Xia Dynasty

4679 words 19 pages
The Xia Dynasty
Overview
There are ancient accounts about the history of a small kingdom along the Yellow River that existed from about 2,000 BC to 1,600 BC. The main ancient accounts are in the Records of the Grand Historian (史記) that were written between about 109 BC and 91 BC by Sima Qian and another textthat is called the Bamboo Annals (竹書紀年) that was a text that was said to have been buried with the King of Wei who died in 296 BC and was rediscovered in 281 AD during the Jin Dynasty. The text was written on flat pieces of bamboo, and this is why it is called the Bamboo Annals. Are these accounts accurate? It is said that the Xia Dynasty people didn't keep written records, but that their histories were passed orally. Archeologists
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Warfare activities were never an earnest impediment for international trade between the Tangut empire and its neighbors. There existed special frontiers markets (quechang 榷場, smaller markets called heshi 和市) to supply the needs of the own country and to export national products. A special kind of exchange of goods were the so-called tributary presents that the Western Xia presented to the mightier neighbors, either the Liao, Jin, or Song. In turn, the Xia embassadors and tradepeople obtained goods from China, like silk, gauze, incense and medicine, porcelain, lacquerware, ginger, and so on. Except of kettle and depending products like wool, fabric, felt, and leather, the Xia empire exported salt (later prohibited for Chinese import), jade, honey, rhubarb (daihuang 大黃), musk, and herbs. Although barter trade was common an wide areas, the Xia emperors had casted (not minted!) their own coins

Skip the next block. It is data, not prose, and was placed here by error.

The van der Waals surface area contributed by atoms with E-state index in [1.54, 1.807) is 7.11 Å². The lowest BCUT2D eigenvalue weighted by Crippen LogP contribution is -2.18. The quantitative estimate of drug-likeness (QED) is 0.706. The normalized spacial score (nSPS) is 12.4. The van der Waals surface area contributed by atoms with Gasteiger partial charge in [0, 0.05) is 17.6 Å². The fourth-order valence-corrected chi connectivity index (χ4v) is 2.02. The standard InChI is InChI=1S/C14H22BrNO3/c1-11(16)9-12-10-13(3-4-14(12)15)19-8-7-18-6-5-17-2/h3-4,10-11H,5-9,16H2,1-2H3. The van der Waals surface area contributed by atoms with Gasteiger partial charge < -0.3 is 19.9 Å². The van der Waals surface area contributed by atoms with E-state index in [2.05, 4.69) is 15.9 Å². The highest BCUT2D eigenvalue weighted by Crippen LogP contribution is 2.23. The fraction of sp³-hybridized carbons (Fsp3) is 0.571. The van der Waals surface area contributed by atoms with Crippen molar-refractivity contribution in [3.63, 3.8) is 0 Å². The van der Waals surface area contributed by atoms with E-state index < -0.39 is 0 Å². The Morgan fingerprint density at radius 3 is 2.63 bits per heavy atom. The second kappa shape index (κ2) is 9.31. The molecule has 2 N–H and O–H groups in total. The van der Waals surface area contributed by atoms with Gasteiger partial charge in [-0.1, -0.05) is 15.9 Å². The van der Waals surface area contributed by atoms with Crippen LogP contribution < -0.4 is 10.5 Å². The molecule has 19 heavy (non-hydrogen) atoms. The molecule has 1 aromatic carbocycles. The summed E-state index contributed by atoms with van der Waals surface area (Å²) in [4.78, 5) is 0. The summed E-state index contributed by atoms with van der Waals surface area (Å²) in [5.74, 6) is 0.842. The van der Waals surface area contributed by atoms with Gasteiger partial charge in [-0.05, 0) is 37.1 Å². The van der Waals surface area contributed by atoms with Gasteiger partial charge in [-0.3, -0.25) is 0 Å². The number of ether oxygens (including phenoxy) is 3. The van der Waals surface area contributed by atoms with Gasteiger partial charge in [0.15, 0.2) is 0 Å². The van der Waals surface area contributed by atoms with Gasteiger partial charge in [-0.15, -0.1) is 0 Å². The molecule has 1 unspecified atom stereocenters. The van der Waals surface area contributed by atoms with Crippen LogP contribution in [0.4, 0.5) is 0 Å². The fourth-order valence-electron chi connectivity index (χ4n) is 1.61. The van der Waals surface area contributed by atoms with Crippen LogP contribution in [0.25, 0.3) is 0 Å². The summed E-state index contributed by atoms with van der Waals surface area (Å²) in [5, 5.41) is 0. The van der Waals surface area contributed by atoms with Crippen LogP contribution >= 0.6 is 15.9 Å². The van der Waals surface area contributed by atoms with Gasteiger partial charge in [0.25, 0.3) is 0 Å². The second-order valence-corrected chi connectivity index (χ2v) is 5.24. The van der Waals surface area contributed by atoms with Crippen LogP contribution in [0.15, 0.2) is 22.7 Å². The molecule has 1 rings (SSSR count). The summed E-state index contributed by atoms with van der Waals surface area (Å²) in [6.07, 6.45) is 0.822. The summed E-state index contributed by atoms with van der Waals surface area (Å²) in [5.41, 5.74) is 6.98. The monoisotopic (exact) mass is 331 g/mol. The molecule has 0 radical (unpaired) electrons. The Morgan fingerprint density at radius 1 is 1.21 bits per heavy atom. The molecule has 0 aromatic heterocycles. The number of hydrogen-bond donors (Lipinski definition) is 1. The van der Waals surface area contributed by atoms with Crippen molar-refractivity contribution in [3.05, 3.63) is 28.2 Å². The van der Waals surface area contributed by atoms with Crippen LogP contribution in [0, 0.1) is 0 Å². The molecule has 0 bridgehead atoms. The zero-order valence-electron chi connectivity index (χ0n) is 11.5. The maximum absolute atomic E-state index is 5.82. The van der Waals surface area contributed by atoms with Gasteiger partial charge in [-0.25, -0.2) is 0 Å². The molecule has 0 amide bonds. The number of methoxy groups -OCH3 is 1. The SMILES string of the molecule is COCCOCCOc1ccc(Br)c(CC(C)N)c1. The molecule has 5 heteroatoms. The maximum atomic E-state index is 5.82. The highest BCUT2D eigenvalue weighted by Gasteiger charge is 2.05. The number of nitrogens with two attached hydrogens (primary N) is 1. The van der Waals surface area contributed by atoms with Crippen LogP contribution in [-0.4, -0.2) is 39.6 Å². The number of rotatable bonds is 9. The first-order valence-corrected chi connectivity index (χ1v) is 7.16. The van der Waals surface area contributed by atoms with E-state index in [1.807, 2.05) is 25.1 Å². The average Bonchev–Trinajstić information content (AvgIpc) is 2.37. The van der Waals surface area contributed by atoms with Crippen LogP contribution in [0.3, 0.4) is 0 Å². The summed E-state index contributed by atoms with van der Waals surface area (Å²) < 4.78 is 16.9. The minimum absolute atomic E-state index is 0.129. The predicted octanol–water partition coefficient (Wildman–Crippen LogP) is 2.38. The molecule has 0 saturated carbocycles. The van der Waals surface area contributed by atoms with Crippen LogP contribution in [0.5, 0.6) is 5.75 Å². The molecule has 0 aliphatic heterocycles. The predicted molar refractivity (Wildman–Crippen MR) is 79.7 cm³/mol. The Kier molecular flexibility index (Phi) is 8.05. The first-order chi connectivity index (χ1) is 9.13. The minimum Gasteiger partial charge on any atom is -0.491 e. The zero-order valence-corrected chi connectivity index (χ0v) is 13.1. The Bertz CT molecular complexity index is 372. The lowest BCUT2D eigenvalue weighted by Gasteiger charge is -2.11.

神 (god) (of) 水 (water) 於 (Yu) 偉大的控制器 (the great controller)
Chinese civilization started around 10,000 BCE, when a group called the Yangshao (yahng show) settled near the Huang He River. Archaeologists have uncovered many Yangshao villages in northern China. In one village, they found the remains of farmhouses, built partly underground, with plaster floors, and roofs held up with wooden posts.
About 3,000 BCE, another farming group appeared, the Lungshan people. The Lungshan were very advanced for their time. They harvested

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